Let’s look closer at Seti’s shabti – no I mean REALLY look!
In this section we ask you to slow down your observation and exploration of Seti’s Shabti through literacy, art and maths activities.
1. Slow it down
In groups take 5 minutes for each of these questions. Together write as many answers to these questions as you can. Do each question in turn and stick to the 5 minute rule!
- I see…?
- I think….?
- I wonder…?
- What if…?
Now share your answers with the rest of the class.
1. Describing your object in detail
You can extend your object investigation by answering the following questions in small groups
- What are its main physical features?
- What materials is it made of?
- Where would the materials come from? Find the nearest place it could be from.
- How would it have been designed?
- How was it made/constructed?
- What is it made for – its function?
- At the time it was made, what was its value to the owner; to the maker; to the general public?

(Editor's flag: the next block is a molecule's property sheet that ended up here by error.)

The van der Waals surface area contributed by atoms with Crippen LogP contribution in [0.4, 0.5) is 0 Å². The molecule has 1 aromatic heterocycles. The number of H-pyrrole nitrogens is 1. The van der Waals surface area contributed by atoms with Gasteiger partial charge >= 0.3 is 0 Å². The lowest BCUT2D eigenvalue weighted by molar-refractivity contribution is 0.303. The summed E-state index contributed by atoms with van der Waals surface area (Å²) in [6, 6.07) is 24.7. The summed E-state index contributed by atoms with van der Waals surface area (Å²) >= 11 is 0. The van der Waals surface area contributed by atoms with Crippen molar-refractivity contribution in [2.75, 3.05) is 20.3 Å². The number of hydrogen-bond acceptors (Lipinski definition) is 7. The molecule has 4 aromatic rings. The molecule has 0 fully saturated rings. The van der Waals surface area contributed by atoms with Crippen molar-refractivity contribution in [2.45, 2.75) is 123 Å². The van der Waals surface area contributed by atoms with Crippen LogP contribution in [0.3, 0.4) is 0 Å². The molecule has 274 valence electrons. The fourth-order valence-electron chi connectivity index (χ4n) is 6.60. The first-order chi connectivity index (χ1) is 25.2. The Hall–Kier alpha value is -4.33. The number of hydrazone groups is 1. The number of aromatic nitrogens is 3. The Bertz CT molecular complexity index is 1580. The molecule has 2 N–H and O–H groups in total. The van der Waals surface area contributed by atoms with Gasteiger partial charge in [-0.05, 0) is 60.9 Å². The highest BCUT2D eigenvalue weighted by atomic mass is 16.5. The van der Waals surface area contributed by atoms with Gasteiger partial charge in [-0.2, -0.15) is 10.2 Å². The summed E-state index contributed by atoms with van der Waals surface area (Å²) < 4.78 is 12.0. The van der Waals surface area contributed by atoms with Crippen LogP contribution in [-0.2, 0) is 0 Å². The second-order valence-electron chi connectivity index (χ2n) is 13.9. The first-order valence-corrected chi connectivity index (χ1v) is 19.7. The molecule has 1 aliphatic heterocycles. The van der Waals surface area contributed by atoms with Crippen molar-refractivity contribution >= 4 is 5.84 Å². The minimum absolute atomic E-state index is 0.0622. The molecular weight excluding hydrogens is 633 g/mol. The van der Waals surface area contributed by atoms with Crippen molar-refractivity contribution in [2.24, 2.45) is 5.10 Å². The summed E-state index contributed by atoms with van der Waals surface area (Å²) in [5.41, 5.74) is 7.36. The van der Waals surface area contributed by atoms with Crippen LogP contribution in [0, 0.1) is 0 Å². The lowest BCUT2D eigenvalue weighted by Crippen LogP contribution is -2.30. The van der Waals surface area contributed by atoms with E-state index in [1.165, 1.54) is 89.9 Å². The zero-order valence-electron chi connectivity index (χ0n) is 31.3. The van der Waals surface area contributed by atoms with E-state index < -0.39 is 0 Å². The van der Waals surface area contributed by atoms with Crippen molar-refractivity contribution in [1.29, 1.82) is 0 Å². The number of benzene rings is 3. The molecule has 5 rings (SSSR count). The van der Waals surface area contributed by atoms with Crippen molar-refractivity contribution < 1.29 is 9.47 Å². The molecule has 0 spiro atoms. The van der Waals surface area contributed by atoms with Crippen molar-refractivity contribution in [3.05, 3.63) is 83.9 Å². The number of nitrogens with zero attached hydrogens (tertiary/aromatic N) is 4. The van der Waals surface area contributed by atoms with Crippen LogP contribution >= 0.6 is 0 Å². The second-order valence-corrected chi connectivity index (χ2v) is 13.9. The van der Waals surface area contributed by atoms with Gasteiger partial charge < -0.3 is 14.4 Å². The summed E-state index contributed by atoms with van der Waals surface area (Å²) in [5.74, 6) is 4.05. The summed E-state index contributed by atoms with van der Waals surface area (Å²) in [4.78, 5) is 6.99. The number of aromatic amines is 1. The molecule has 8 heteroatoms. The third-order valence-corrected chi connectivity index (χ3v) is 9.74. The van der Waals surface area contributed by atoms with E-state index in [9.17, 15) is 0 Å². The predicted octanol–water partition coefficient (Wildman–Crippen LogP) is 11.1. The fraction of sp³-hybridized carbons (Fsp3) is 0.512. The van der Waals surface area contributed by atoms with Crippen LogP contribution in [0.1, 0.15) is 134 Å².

- Who would have owned this object? What type of person might they be?
- Was/is it a common object, that most people would own?
2. An artist’s view
Observe your object closely taking in all its details, dimensions, colours and shades.
Now try out these 5 different drawing techniques without looking back at the object.
- Draw as detailed a drawing of the object as possible – now compare your image to the real thing. How close were you?
- Draw the object in one continuous line not taking your pencil off the page
- Draw the object using pencil just shading to show the structure and features
- Draw the object using charcoal to show form, tone and shade
- Draw a cartoon version of the object
3. Create Your Own Classroom Museum
In the film ‘Jess’s story’, Jess talks about what objects are ‘worthy’ of being kept in Leeds Museums. To explore the idea of ‘value’ and ‘worth’ you could create your own Classroom Museum. Also see Supporting Links for a full learning story on how to create a museum in your classroom.